The New York Times recently reported on a controversy rippling through the art world: deaccessioning, which means a museum selling off works from its permanent collection.
It’s a growing trend. The Chicago Art Institute is hawking two Picassos, a Matisse and a Braque at Christie’s in London, while the Cleveland Art Museum has 32 old masters up on the auction block. The J. Paul Getty museum hopes to unload 15 paintings, and the Pennsylvania Museum of Fine Arts and the Carnegie Museum of Art, five each.
Some explain this new trade in masterworks as a natural response to cutbacks in museum funding and revenues due to the recession. The Rose Art Museum at Brandeis University, for instance, is selling parts of its collection to pay bills, while larger museums use the proceeds from art sales to boost their shrunken acquisitions budgets.
But others wonder if this is not one more step in the direction of a market-dominated society, where everything is for sale to the highest bidder—even art treasures that qualify as part of the cultural commons.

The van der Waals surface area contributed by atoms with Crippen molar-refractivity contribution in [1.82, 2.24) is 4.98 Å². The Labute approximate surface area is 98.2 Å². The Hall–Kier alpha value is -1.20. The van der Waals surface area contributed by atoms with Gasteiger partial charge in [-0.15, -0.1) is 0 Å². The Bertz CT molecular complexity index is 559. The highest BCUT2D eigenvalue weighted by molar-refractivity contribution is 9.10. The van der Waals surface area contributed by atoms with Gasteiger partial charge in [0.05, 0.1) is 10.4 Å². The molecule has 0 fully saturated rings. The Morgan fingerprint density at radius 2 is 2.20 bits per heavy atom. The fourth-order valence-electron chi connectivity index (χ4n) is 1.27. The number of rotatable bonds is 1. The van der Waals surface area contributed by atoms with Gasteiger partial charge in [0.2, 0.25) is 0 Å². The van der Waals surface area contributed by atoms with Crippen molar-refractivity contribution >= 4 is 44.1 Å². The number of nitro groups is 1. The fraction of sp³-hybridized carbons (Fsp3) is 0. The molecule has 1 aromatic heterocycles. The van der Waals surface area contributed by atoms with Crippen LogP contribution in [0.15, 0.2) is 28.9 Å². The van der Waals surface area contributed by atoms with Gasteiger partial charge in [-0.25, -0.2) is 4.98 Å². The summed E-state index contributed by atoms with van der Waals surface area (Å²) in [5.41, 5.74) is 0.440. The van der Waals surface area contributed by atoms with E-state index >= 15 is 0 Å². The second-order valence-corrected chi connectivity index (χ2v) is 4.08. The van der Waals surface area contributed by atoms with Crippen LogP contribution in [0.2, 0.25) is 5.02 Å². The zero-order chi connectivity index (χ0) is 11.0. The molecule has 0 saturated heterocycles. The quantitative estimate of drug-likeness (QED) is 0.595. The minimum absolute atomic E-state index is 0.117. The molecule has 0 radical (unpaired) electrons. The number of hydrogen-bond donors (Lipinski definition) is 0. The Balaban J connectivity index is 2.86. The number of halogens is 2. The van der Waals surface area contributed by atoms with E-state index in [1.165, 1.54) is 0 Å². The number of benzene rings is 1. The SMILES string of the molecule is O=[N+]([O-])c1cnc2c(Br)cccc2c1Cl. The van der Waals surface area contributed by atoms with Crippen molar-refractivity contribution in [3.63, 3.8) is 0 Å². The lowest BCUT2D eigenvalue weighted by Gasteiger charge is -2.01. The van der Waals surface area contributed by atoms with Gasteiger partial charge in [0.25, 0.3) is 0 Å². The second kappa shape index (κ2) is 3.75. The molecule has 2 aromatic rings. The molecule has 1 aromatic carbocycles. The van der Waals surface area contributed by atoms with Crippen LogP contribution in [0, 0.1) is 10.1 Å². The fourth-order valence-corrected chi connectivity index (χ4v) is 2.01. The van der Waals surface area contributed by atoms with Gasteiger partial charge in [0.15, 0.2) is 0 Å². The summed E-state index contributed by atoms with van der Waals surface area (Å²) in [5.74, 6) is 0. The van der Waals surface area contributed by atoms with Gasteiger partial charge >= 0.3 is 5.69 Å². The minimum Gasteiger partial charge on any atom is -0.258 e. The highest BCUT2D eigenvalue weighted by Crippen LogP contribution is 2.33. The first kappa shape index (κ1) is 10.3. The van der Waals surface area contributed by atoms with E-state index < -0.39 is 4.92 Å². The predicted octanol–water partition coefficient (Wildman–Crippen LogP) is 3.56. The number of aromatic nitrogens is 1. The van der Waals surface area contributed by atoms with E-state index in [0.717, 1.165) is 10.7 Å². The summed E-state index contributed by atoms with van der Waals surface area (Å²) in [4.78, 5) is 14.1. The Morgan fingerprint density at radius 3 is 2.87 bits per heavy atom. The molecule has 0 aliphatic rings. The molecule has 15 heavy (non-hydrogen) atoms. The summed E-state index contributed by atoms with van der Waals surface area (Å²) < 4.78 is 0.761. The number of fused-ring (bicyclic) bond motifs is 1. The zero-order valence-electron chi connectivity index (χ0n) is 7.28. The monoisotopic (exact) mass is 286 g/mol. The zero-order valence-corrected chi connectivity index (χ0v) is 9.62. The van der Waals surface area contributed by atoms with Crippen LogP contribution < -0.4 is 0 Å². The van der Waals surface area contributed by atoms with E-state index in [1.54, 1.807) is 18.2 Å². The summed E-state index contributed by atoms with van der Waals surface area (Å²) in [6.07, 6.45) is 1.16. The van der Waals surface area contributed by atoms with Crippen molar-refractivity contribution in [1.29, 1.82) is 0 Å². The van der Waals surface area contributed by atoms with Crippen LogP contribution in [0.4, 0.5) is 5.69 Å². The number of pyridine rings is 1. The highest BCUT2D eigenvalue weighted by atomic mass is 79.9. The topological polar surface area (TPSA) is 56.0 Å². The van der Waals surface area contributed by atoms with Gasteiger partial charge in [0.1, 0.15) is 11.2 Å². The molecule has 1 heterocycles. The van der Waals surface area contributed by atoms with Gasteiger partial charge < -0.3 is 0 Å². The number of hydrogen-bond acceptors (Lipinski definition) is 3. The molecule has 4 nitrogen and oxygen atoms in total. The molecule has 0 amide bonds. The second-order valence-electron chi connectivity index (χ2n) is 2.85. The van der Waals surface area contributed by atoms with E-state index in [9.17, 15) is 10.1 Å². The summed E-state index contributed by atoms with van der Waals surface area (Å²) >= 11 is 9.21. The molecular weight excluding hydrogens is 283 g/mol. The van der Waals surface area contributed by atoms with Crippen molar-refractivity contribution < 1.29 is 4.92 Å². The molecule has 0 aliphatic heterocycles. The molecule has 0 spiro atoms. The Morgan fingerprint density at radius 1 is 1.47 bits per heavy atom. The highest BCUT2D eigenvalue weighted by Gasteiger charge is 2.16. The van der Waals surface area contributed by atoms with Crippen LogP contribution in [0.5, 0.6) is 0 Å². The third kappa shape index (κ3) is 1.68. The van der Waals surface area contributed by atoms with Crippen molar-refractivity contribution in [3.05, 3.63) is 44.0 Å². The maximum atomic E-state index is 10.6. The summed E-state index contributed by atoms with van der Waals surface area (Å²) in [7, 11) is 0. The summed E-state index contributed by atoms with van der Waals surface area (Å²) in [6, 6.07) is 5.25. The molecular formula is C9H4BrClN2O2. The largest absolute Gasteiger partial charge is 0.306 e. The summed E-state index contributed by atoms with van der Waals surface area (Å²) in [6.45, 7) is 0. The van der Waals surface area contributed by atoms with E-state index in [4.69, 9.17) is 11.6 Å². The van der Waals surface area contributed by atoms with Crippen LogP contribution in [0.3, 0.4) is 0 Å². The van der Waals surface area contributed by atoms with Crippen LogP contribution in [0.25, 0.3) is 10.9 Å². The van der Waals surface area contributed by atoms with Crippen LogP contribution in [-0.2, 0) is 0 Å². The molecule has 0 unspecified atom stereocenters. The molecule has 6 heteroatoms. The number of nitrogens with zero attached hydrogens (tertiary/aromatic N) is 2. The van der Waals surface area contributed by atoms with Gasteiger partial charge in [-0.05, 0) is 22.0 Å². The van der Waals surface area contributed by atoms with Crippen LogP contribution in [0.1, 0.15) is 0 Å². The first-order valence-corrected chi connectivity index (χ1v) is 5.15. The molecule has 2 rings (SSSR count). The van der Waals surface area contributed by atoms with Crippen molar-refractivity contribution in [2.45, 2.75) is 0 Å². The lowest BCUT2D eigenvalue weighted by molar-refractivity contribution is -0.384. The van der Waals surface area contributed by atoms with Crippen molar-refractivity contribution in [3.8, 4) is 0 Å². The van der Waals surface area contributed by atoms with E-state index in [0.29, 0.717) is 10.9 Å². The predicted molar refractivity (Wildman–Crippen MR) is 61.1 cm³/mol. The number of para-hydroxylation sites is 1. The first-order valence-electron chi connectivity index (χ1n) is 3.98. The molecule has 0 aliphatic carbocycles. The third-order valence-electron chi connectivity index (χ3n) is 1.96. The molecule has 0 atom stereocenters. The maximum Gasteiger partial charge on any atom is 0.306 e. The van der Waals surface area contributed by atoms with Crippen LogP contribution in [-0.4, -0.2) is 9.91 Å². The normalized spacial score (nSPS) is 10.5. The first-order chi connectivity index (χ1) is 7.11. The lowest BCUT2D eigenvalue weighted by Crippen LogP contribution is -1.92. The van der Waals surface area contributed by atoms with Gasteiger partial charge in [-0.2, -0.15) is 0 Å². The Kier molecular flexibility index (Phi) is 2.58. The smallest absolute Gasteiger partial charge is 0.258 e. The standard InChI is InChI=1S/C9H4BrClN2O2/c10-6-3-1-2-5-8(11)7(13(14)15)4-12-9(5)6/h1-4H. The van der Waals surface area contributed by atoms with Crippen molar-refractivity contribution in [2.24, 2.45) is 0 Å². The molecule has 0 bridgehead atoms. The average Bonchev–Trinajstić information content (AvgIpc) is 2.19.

The Times article offered a thorough assessment of this controversy from the perspective of museum curators and the donors who give works to museums. But it focused little on the public’s loss?
When an artwork—even one deemed minor by museum officials—is sold by a museum to a private collector, we lose a chance to view this work and make up our own minds about its value. The discussion concerning “deaccessioning” should make a distinction between sales to other museums, which will keep the work on view, and sales to private collections.
As tax-deductible institutions, museums have a mandate to work in the public interest, and they should do all they can to make sure art is not locked away from us. Art donors themselves should also stipulate they do not want their gifts sold off to private collectors, where it is inaccessible to the public.